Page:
July 13, 2017 in: Fitness Doesn’t Stop at 50: How to Exercise if you’re a Senior Citizen,
Old age can certainly bring its share of concerns. Your joints may creak whenever you have to bend to pick something up. You might not be able to read your morning newspaper without your prescription glasses or you may have to turn your television up much higher than you used to, to hear the evening report. There are some effects of time that you just can’t avoid.
However, for many others, exercise is a wonderful elixir. It staves off a host of diseases such as diabetes, osteoporosis and high blood pressure. Keeps your moods and brain functions in check, and saves you from all manner of injuries caused by loss of muscle mass and bone density in later years.
By focusing on the following routines, and starting off slowly you too can become a fitter and more independent you.
Perhaps the most important part of any training regimen, good cardiovascular exercise burns calories and keeps your heart healthy. Experts suggest that 30 minutes of this type of exercise daily for a combined 150 per week should be plenty to keep you busy.
Perfect examples of this include, walking, cycling and swimming. Low impact exercises are recommended, as these produce the least amount of wear and tear on your joints, preventing any stress related injuries. Engaging in outdoor activities, such as tai chi in the park or joining a walking group will help keep you focused and on track while providing added vitamin D from the sunlight.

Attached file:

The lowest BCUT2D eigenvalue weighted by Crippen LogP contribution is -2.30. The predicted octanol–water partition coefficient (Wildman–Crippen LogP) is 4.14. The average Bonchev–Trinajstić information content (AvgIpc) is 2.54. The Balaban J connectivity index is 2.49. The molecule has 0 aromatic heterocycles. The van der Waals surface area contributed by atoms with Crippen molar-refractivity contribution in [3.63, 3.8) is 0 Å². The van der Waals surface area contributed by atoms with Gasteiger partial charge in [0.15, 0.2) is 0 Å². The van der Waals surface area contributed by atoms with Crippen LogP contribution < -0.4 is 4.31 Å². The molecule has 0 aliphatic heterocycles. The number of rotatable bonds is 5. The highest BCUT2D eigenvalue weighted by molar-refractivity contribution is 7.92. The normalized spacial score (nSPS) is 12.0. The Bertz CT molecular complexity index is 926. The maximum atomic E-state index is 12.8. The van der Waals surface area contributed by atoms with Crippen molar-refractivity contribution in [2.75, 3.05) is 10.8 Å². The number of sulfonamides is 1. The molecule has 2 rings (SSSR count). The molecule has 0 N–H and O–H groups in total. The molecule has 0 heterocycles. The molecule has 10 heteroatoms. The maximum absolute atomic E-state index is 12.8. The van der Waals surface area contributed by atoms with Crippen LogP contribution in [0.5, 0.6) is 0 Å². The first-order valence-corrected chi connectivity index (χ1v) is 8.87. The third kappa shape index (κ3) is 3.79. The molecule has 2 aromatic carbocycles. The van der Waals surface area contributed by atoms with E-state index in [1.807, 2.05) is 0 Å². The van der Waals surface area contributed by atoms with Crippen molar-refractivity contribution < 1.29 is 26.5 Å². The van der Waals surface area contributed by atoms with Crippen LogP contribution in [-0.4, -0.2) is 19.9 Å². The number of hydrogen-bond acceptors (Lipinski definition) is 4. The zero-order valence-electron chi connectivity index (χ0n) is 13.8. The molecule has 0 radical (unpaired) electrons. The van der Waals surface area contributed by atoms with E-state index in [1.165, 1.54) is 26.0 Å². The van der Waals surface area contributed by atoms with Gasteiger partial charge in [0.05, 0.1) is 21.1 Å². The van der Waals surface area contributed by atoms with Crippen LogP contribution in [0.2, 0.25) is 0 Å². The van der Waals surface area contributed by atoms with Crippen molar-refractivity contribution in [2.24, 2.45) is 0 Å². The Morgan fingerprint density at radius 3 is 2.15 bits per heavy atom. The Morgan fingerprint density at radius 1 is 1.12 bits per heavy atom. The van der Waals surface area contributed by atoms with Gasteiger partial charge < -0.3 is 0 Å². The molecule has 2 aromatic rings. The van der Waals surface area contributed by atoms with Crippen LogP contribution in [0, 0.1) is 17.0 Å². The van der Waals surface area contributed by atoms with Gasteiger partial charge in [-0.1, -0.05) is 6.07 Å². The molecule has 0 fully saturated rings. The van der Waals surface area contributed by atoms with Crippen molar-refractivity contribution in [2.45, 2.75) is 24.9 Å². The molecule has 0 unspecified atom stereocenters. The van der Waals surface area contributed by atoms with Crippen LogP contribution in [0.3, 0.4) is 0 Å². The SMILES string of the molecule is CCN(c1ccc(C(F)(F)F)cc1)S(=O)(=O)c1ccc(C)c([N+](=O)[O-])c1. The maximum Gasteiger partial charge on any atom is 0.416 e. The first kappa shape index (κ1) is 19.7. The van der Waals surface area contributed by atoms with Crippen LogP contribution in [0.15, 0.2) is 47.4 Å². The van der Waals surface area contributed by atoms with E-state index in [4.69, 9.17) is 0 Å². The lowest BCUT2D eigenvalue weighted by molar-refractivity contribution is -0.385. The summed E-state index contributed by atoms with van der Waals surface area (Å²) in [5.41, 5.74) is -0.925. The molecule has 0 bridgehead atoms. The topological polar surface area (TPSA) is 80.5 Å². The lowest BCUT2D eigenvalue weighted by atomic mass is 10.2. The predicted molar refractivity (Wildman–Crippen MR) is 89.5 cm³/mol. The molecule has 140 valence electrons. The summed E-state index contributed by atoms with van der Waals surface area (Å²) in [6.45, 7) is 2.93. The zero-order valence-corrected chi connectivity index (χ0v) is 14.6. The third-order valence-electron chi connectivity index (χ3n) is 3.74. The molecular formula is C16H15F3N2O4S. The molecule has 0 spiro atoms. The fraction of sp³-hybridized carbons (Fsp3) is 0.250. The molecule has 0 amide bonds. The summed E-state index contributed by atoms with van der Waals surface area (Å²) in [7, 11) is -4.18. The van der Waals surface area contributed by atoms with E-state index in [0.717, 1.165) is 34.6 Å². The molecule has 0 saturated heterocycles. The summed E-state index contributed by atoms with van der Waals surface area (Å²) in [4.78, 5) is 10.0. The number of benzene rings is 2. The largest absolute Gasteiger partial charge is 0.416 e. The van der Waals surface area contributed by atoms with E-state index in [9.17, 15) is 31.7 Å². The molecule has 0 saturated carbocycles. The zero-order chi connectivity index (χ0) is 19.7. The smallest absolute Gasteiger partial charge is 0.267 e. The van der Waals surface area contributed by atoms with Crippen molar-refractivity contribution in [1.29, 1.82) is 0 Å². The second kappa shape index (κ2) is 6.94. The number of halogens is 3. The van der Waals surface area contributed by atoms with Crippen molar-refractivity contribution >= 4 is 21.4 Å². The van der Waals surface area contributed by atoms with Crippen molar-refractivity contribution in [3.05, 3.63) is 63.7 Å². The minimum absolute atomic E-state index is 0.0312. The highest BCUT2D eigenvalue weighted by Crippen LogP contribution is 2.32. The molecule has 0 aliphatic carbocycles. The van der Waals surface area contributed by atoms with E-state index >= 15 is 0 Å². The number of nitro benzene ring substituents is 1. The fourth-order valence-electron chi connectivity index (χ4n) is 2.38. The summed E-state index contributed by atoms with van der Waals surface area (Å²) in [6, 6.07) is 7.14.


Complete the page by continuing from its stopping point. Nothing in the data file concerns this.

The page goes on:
This type of exercise should help you most in your everyday life by establishing a base of fitness that will help you perform your daily chores without getting winded.
Every movement we perform requires an element of strength, whether it’s carrying bags of groceries to and from the store, or simply getting off your chair. A dedicated strength training routine can help you carry around your body weight and carry out light tasks with ease. Experts suggest strength training at least twice a week for seniors over 65.
A good routine should account for both your upper and lower body. Some handy exercises to try are:
Alongside these home based routines, you can try joining a strength class targeted towards the elderly at your local gym.
For senior citizens, balance and flexibility are key areas to focus on. With falls and stumbles responsible for a vast majority of injuries to the elderly and flexibility so important to everyday tasks such as dressing, cooking and cleaning. Focusing on these skills can reap big rewards.
Simple and effective stretching routines can be found in old-age yoga or Pilates classes available at your local gym. Alternatively, you can try touching your toes while keeping your knees unbent. Or just sitting in your chair, you can stretch your legs out while leaning back extending your feet away from you.
For balance, try holding onto one leg and maintaining equilibrium with the other, or carefully getting up and down from on top of a chair without reaching for support, if you’re feeling more advanced.
For all the problems that old age can bring, there’s no excuse to let time to get the better of you. With a consistent exercise routine, you can ensure that heading into your golden years, you’re able to enjoy your hard-earned retirement with all the joy and vitality you had in your youth. With the added benefit of a wealth of experience.